Saturday 23 February 2019

'It's so important to look after diabetes properly', says dad of tragic Graeme

Graeme Skerrett
Graeme Skerrett

The family of a 24-year-old Dubliner who died after neglecting his diabetes has warned others with the condition to take greater care.

The parents of Graeme Skerrett, of Belgard Heights, Tallaght, believe he lost his life because he was not aware of how seriously ill he was.

"Graeme was a really popular lad. His friends loved him, he is missed," his father, Anthony, told Dublin Coroner's Court.

"We don't want anyone else to die like this. It is so important to look after this condition properly."


Graeme, who loved GAA and worked at a hotel in Newlands Cross, died after his blood sugars rose to dangerously high levels because he was not taking his insulin. He had been diagnosed as an insulin dependent diabetic at the age of six.

In the months before his death, he had been neglecting his condition, the court heard.

"He was managing as he went along," his father said.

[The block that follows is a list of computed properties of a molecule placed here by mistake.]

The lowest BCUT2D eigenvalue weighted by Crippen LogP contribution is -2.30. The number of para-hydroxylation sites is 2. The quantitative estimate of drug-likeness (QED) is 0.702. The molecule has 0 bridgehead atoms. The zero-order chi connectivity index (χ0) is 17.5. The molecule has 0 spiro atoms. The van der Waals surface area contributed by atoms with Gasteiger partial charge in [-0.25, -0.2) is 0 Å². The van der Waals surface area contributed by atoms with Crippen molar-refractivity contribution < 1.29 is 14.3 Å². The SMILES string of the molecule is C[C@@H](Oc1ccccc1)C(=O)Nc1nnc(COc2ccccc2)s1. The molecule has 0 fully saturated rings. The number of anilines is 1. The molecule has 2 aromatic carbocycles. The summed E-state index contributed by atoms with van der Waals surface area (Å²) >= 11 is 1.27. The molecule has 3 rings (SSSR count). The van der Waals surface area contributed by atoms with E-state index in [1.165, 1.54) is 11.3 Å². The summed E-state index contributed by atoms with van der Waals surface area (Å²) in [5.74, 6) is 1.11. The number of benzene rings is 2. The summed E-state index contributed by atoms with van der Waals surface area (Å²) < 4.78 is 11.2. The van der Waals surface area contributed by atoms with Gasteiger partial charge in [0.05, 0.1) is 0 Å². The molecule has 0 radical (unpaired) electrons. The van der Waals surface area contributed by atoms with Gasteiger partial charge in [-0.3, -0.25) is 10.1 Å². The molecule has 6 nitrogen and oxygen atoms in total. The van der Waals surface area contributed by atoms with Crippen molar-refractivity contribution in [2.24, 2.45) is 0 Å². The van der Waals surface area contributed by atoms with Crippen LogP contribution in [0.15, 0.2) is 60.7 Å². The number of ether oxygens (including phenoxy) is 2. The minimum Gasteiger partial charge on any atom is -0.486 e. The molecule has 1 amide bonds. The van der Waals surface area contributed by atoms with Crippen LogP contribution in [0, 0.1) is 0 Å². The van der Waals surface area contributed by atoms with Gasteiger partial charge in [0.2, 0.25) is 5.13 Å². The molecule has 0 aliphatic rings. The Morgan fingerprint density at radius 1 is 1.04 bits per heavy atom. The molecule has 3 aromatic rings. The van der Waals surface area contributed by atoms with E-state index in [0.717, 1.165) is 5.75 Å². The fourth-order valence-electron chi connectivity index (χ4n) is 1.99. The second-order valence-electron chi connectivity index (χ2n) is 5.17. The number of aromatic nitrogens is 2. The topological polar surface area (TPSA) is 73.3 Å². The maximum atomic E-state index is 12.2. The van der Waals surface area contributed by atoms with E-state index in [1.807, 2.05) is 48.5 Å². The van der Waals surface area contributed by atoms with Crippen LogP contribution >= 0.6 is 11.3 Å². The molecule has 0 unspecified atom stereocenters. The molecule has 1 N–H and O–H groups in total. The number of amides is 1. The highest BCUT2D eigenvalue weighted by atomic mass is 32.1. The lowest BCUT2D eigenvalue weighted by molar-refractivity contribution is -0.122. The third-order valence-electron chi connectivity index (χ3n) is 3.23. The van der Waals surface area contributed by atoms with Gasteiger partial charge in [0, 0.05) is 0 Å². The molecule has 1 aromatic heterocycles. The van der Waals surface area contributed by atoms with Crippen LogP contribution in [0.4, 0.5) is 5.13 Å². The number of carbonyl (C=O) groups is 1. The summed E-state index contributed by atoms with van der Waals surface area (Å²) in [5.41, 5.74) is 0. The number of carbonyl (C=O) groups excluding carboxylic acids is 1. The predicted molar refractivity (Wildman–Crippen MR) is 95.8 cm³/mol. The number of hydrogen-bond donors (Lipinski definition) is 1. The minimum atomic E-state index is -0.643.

"He wasn't consistent. We were onto him, myself and his mother, encouraging him to get the insulin pump therapy, but he didn't want the inconvenience of it."

The court heard Anthony drove his son to a friend's home on September 18, 2016, the last time he saw him alive.

"He was in good form. His plan was to come home that night or the next day, he wasn't 100pc sure," said Anthony.

Graeme was drinking with friends that night and continued the following day. On the Tuesday, his breathing was laboured and he stayed in bed all day. A friend said he thought Graeme had drunk a bottle of coke and some water that day.

Friends tried to rouse him on September 21, but he did not respond.

An ambulance was called at 12.25pm and he was taken to Tallaght Hospital where he arrived in cardiac arrest. He was pronounced dead at 1.07pm.

The cause of death was diabetic ketoacidosis, according to a post-mortem report.

"Diabetic ketoacidosis is a potentially lethal condition, the result of diabetes out of control," said coroner Dr Myra Cullinane.

"In order to use sugar, the body needs insulin. If there's no insulin, the body breaks down fat, and the by-product of this is acid. As your blood becomes more acid, your system begins to break down."

She added that sugar highs are equally as dangerous as sugar lows.

"The problem with insulin dependent diabetes is you have to be disciplined, and it's very hard," the coroner said, returning a verdict of death due to natural causes.

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